Tag Archives: photographic history

Cameras and Museums: How Photographs Help Preserve History

No one can deny that Whistler is an extremely photogenic place.  With the valley’s majestic mountains, clear blue lakes, and abundant wildlife, it has been a beautiful getaway for lovers of the outdoors for over a century.  Many changes have taken place over those years, and the Whistler Museum and Archives Society (WMAS) is fortunate to have an extensive photo collection that documents most of it.  It is amazing how much the valley has changed over the decades, and the ability to actually see the differences through photographs is a great asset for the preservation of Whistler’s history.

A display of 1980s ski fashion, captured by photographer Greg Griffith.

If any of you follow the Whistler Museum on social media, you know that we have some very interesting photos in our archives.  One of our largest photo collections is the Greg Griffith Collection.  Greg Griffith is an Australian-born photographer who moved to Whistler in 1973 to ski.  He went on to have a successful careers in photography, showcasing Whistler’s natural beauty and documenting over 30 years of Whistler’s history.  Donated to the Whistler Museum in 2009, the collection is made up of thousands of Whistler-related photographs, ranging in subject from skiing and snowboarding competitions, to mountain tours and dramatic scenery.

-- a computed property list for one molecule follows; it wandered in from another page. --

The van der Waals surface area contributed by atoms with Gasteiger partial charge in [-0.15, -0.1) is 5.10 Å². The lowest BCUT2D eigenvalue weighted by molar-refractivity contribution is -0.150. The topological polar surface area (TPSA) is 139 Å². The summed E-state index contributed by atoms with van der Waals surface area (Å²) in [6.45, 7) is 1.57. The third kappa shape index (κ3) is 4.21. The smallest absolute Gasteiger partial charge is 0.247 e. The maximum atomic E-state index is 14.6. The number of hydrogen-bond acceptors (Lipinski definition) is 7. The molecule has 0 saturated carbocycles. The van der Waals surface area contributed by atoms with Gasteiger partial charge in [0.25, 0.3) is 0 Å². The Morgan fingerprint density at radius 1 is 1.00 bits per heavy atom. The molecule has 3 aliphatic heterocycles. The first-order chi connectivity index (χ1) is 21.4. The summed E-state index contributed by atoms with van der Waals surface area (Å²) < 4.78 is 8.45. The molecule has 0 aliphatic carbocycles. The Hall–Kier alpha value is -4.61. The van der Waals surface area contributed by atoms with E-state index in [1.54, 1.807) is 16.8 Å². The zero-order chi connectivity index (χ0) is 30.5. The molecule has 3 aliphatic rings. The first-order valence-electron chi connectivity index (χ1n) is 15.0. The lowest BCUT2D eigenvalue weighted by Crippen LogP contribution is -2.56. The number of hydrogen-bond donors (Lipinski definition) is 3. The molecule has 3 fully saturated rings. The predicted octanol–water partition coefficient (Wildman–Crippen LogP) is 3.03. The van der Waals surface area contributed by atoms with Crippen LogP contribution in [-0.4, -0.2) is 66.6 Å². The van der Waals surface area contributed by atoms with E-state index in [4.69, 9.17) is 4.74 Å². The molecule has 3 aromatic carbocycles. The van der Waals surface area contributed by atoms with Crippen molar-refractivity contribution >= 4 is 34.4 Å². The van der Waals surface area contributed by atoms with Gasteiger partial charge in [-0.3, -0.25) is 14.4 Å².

Another of the Museum’s larger photo collections is the George Benjamin Collection, which was donated in 2010.  George Benjamin is a semi-professional photographer, who moved to Whistler in 1970 after staying in Toad Hall for a ski vacation.  He co-owned a well-known cabin called Tokum Corners until the 1980s and opened a photography store called the Photo Cell in Creekside, following after his family members, who owned a photo-finishing business in Ontario.  He lived in Whistler until the 1980s, and took many impressive photographs of the area during his time here.